Cosmetic laser training in Tucson & Yuma

Part 1 - Advanced Laser Patient Education

This page provides part 1 advanced information about laser equipment used for photofacial, hair removal, spiders, veins, and more. 


Advanced Laser Education Content - Part 1 Hair Anatomy

This page contains treatments advanced education content about laser and treatments. 

Hair Anatomy

  • Hair is made up of dead cells filled with hard keratin
  • Keratin is a very durable protein that grows upward from the hair follicle
  • As new cells are added at the bottom of the follicle, older cells are pushed up and eventually out of the follicle making the hair visible
  • The purpose of hair includes protection against sun damage filtering dust from the hair, maintaining warmth, cosmetic value

The 3 layers of the hair shaft

  • Cuticle
    • The outermost layer
    • Composed of primarily keratin scales that overlap slightly
    • Thin and colorless
    • Serves to protect the cortex
  • Cortex
    • Middle layer
    • Provides hair its strength
    • Color and texture
  • Medulla
    • Innermost layer
    • Flexibility
    • Only present in large, thick hairs


The cuticle provides:

  • Hard protective wall
  • Shields the inner fibrous cortex from water and dirt
  • The thicker the hair, the more cuticle layers


  • Makes up the majority of the hair shaft
  • Gives hair its special qualities: elasticity, curl, coarseness
  • Packed with strands of keratin, lying along the length of the hair
  • Contains granules of the hair pigment melanin


  • A central hollow core found in some terminal hair
  • Especially in unpigmented ones
  • Biological evolutionary purpose:
  • Extra heat and insulation

Components of Hair Follicle


Hair originates in the follicle, a cavity in the skin that holds and protects the active or living cells that become nonliving strand of hair

  • Shaft - Protruding from the epidermis
  • Root - Embedded in the dermis layer
  • Bulb - Located at the base of the root, contains that papilla at the subcutaneous layer

Vellus Hair

  • Short, fine, soft, usually non-pigmented and unmedullated
  • Found in children adult females
  • Can transform into terminal hairs when stimulated by androgens or with age
  • Replaces lanugo hair, that which normally grows only on fetuses
  • Provides thermal insulation and cooling for the body
  • Referred to as “peach fuzz”

Intermediate Hairs

  • Occurs on the scalp and demonstrate a morphology between those of the terminal and vellus hairs
  • Medullated and contain a moderate amount of pigment

Terminal Hairs

  • Long, coarse, thick, darkly pigmented and medullated
  • Makes up 90% of hairs on chest, trunk, shoulders, legs and arms
  • Normally found on the scalp, eyebrows, underarms, genital areas, arms, chest, face, legs and back

Hirsutism (HUR-soot-iz-um) is a condition of unwanted, male-pattern hair growth in women. Hirsutism results in excessive amounts of stiff and pigmented hair on face, chest and back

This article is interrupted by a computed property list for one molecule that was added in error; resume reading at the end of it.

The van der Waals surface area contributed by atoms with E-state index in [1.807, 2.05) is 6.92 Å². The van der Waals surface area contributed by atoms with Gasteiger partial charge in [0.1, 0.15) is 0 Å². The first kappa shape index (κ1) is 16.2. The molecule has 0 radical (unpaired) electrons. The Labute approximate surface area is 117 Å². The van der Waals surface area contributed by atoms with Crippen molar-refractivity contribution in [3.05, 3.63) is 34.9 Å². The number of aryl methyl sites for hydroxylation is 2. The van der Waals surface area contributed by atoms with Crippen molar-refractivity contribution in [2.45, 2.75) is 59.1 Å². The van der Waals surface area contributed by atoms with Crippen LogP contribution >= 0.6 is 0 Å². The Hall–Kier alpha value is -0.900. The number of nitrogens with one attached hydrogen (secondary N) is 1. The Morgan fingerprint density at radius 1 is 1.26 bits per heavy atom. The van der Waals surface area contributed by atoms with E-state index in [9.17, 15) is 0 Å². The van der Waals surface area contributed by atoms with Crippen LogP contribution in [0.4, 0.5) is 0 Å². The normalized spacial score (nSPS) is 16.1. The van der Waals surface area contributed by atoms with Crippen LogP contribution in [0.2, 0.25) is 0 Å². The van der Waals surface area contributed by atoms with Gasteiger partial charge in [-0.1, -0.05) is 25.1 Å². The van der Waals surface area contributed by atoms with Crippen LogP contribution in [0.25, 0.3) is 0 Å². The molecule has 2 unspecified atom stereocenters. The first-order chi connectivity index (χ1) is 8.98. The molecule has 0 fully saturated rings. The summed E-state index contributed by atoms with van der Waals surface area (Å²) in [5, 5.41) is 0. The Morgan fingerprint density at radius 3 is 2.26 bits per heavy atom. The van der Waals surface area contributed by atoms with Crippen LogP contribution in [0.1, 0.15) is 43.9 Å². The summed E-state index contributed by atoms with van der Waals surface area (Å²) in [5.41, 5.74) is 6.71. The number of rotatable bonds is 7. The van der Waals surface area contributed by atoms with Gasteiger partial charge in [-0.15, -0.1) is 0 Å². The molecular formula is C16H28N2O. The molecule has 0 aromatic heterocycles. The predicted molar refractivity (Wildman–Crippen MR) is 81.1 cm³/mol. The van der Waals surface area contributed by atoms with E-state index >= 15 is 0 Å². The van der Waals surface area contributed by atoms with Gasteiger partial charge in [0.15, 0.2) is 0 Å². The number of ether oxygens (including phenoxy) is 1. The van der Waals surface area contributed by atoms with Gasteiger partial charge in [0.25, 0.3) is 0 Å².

The hair growth cycles

  • Each individual hair is forms within the bulb
  • Hair growth cycles throughout and individual’s lifetime
  • Normal growth rate for scalp is 0.4 mm per day, ~0.5 inches per month
  • Hair growth is randomized for individual hairs
  • Growth rates are affected by age, gender, hair color, body region and ethnicity

Anagen Growth Phase

  • The active, growing phase
  • Hair contains an abundance of melanin during this phase
  • This phase contains 7 stages
  • Each body site has a different percent of hairs in anagen phase
  • Length of the anagen cycle is ~1,000 days

Catagen Growth Phase

  • Resting, intermediate or transition phase
  • New cells are not created
  • Hair follicle shrinks
  • Part of the hair root is destroyed
  • Phase lasts 1-2 weeks

Telogen Growth Phase

  • New hair begins to grow from the hair follicle
  • As the new hair grows the old hair will shed naturally
  • These are the hairs that come out when shampooing or brushing hair
  • Phase can last 3-4 months

Fitzpatrick Skin Type Scale

Type I – Pale white skin, blonde or red hair, blue eyes, freckles

  • Always burns, never tans

Type II – Fair white skin, blond or red hair; blue, green or hazel eyes

  • Usually burns, tans minimally

Type III – Creamy white to light brown skin, any hair or eye color

  • Sometimes mild burn, tans uniformly

Type IV – Moderate brown and olive, any hair or eye colors

  • Rarely burns, tans well

Type V – Dark brown skin, usually dark hair and eyes

  • Very rarely burns, tans very easily

Type VI – Deeply pigmented dark brown to black skin, dark hair and eyes

  • Never burns, tans very easily

What is my skin type?

The information will help evaluate the skin type so the laser treatments can be more effective. Skin type is often categorized according to the Fitzpatrick skin type scale which ranges from very fair to very dark

The 2 main factors that influence skin type are:

  • Genetics - Determines the overall appearance and eye and hair color
  • Sun exposure response - The way skin reacts is another way to correctly assess skin type